bless yourself with more chinese-junk.

puddleglum 8 years, 4 months ago

why don't we build a space station for wal-mart to up-load all its QUALITY products, built in china, then as the world turns, said QUALITY products can be parachuted down to our hamlet.

everybody wins!

China-stimulus, penders economics, and Walmart sales-slump live unprecedented.

puddleglum 8 years, 4 months ago

you are correct Liberty_One:

china doesn't have any slaves. heck, if they don't like wroking in the factory for $12/month, they can go right out and build their own factory to compete with their former bosses. and with all the helpful Chinese-labor laws, they probably don't mind working 18 hour days-hey, that leaves plenty of time for a nice 6-hour night's sleep, right? and if you get to start working when you turn 10 years old, so you get rich much faster than poor americans, who can't start until they turn 16. Plus the added bonus of working around machinery that the U.S. has outlawed for some petty reason like safety. Hey, if the fabric loom rips off your arm-that is just that much more room for you to get comfy in your 2'X 5' cot in the factory 'dormitory'. now wait, who financed the building and design and operation of these factories?

madameX 8 years, 4 months ago

I don't know about anyone else, but #'s 1 through 8 on Tom's list actually involve less driving for me than Wal-mart. For tires I go to D & D (downtown, see #5), there's nothing I need at #10 (but that's just me) and very little I need at #11. So not necessarily on the higher energy consumption.

remember_username 8 years, 4 months ago

Personally I don't see anything wrong with Walmart suffering some competition from other sellers. I do think that it's unfortunate that the competition comes as a result of the other sellers adopting the Walmart methodology. If American consumers want to buy cheaper foreign goods while American manufacturing lays off American employees and moves overseas, they are certainly free to do so, but they really shouldn't get so upset and blame everyone else for continued high unemployment.

puddleglum 8 years, 4 months ago

Liberty One, yeah, it is all make-believe.

go back to sleep, it is okay.

yeah big barry, those 70's japanese cars were junk. but they learned quickly and began the epoxy-primer WAY before the american car companies even knew what was going on, and they improved their flimsy metals and they kept grinding at the economy market and pretty soon, those little hondas no longer rusted out within 2 years. meanwhile, the U.S.A. big three continued to find ways around their self-created labor union woes, pitifully ignoring their product and doing everything they could to set up shop in Mexico.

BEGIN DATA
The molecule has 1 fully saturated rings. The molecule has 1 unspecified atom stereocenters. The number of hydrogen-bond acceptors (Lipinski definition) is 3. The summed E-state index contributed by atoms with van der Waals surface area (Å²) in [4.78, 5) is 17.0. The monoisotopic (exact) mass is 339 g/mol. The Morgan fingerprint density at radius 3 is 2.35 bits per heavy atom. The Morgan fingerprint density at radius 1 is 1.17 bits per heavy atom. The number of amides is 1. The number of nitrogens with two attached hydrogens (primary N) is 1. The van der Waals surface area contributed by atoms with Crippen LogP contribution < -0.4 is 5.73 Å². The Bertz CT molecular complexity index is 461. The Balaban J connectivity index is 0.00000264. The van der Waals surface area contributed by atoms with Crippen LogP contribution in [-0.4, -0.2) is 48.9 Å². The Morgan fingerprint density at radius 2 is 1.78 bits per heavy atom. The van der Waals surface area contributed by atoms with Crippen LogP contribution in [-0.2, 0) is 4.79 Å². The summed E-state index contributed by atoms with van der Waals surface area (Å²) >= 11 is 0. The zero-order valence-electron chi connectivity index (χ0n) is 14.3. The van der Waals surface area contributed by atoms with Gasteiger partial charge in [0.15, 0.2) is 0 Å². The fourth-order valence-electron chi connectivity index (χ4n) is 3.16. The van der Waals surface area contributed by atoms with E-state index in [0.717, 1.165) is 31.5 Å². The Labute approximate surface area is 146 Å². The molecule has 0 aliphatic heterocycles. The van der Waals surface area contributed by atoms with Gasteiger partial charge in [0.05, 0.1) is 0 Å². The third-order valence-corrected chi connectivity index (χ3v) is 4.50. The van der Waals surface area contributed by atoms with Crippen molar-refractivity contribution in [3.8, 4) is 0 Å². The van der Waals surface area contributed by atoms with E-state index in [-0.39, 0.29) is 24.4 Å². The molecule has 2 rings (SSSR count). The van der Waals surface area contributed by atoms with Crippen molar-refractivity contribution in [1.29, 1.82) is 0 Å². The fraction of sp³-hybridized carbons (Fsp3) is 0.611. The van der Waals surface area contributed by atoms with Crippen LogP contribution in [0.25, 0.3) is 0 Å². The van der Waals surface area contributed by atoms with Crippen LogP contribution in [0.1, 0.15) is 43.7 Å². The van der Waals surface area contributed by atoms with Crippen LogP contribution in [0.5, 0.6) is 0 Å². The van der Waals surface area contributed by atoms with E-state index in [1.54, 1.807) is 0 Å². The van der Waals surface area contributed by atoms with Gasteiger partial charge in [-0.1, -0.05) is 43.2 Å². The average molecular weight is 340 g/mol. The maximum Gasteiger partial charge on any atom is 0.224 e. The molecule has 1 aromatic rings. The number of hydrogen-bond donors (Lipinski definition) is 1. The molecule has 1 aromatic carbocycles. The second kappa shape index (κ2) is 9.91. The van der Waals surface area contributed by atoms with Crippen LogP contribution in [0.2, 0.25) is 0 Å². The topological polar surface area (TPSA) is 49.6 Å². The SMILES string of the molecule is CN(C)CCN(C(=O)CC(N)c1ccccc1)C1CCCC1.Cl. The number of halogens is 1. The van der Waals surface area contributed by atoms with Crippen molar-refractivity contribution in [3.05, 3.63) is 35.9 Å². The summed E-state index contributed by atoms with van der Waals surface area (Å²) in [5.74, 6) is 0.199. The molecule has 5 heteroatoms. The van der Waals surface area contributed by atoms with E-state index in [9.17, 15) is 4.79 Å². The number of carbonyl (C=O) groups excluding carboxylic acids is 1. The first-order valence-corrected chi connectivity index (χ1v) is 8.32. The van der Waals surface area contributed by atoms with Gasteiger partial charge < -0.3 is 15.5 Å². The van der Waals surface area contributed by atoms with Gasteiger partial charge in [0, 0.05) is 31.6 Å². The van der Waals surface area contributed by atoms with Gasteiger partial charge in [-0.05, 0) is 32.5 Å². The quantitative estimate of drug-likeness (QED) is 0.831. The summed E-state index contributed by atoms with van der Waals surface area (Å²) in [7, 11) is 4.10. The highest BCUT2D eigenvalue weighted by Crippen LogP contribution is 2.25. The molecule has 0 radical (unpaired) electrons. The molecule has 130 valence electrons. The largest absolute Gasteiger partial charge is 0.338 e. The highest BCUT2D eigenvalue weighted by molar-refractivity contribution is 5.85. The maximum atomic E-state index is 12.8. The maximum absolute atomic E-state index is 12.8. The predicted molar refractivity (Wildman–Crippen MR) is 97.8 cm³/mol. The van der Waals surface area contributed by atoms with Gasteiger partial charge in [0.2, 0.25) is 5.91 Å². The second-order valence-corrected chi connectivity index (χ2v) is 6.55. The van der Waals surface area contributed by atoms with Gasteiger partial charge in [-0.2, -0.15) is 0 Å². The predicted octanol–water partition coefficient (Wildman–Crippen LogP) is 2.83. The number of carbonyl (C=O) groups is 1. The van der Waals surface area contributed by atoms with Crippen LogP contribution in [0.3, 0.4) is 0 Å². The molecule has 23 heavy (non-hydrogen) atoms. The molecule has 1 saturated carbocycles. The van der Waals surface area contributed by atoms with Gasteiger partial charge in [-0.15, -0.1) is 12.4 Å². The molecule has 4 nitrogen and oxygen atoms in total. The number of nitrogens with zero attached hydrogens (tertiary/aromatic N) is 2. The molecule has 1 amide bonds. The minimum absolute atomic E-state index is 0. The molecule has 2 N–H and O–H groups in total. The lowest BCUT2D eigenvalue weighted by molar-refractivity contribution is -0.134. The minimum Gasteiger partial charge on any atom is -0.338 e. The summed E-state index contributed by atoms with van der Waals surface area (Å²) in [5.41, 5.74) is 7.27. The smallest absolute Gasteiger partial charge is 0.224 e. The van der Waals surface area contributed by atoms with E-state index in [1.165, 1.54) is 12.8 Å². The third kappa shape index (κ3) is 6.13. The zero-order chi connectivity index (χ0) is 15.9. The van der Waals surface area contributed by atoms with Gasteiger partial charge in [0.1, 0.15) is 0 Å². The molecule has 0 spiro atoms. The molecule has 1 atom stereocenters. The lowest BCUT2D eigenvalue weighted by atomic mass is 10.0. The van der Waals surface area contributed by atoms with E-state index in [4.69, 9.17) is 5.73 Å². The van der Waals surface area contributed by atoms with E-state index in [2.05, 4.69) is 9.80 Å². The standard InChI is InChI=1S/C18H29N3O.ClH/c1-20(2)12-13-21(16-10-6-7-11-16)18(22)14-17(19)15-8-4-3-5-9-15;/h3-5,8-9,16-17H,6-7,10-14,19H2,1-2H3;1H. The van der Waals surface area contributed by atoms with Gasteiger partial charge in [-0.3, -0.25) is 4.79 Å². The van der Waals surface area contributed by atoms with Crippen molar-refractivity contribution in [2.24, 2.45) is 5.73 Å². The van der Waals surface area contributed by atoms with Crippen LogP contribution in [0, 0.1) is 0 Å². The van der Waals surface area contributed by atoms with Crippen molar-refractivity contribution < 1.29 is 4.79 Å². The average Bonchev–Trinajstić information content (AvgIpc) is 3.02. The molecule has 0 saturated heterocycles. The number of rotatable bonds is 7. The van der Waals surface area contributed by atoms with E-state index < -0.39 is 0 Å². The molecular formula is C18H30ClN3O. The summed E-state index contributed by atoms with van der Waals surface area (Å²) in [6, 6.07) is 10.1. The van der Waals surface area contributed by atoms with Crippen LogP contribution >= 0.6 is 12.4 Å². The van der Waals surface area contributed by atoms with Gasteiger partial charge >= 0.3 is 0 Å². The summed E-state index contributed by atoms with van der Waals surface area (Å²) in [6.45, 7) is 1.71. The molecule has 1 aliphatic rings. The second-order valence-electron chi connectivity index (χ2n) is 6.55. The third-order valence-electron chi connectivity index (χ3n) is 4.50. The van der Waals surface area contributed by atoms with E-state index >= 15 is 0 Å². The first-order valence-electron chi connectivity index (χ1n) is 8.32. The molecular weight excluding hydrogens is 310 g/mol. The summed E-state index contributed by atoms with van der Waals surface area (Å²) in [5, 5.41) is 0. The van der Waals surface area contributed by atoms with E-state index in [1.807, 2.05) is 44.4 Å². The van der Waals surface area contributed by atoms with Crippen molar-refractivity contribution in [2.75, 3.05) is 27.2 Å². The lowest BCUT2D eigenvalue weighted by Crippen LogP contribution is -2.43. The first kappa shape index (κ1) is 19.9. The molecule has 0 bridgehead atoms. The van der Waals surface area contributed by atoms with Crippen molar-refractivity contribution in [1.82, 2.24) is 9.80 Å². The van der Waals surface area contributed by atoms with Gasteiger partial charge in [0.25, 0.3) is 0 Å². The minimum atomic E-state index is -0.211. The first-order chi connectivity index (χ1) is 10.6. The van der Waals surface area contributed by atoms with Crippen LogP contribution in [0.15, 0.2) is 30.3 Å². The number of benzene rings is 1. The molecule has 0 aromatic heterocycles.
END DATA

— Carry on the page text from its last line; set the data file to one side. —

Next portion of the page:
blueharley: "They sure as hell wouldn't come back to the US." what comes around goes around. eventually, it will not be cost effective to ship anything around the world and depend on cheap labor. sadly, tony88 has it figured out.

speaking of shipping, has anyone noticed how Fedex closed their shipping terminal here? I know that you can still go down to kinkos, but.... the u.s. postal freight has lowered weight maximums and limited the sizes yet again of international packages, eliminating anything over 4 ft long. also, UPS has more than doubled their ground rate in the last 4 years.

walmart tears, penders & hondas, and shipping woes live unprecedented.

sam walton bless you.

Scott Drummond 8 years, 4 months ago

"If the manufacturing jobs left China they would just go to India, Malaysia, Brazil, Mexico etc. They sure as hell wouldn't come back to the US. It costs too much to manufacture stuff here. Gotta deal with too many govt. regs and too many lawyers."

Unless, of course, we changed our "free" trade policies and adopted policies that encouraged domestic manufacturing. Or alternatively, required that if foreign countries want to trade with our consumers they must adopt employment and environmental protections that are substantially similar to our own. That would create a more level playing field for our citizens who work for a living and would do a great deal of good in the world.

Scott Drummond 8 years, 4 months ago

I know Blue Harley. The right wing's steady campaign against a well-educated public (who could discern the harm being done) and constant media propaganda in support of the status quo further contribute to the destruction of our republic. There is little reason to hope that the tide can be turned, but rage against the machine.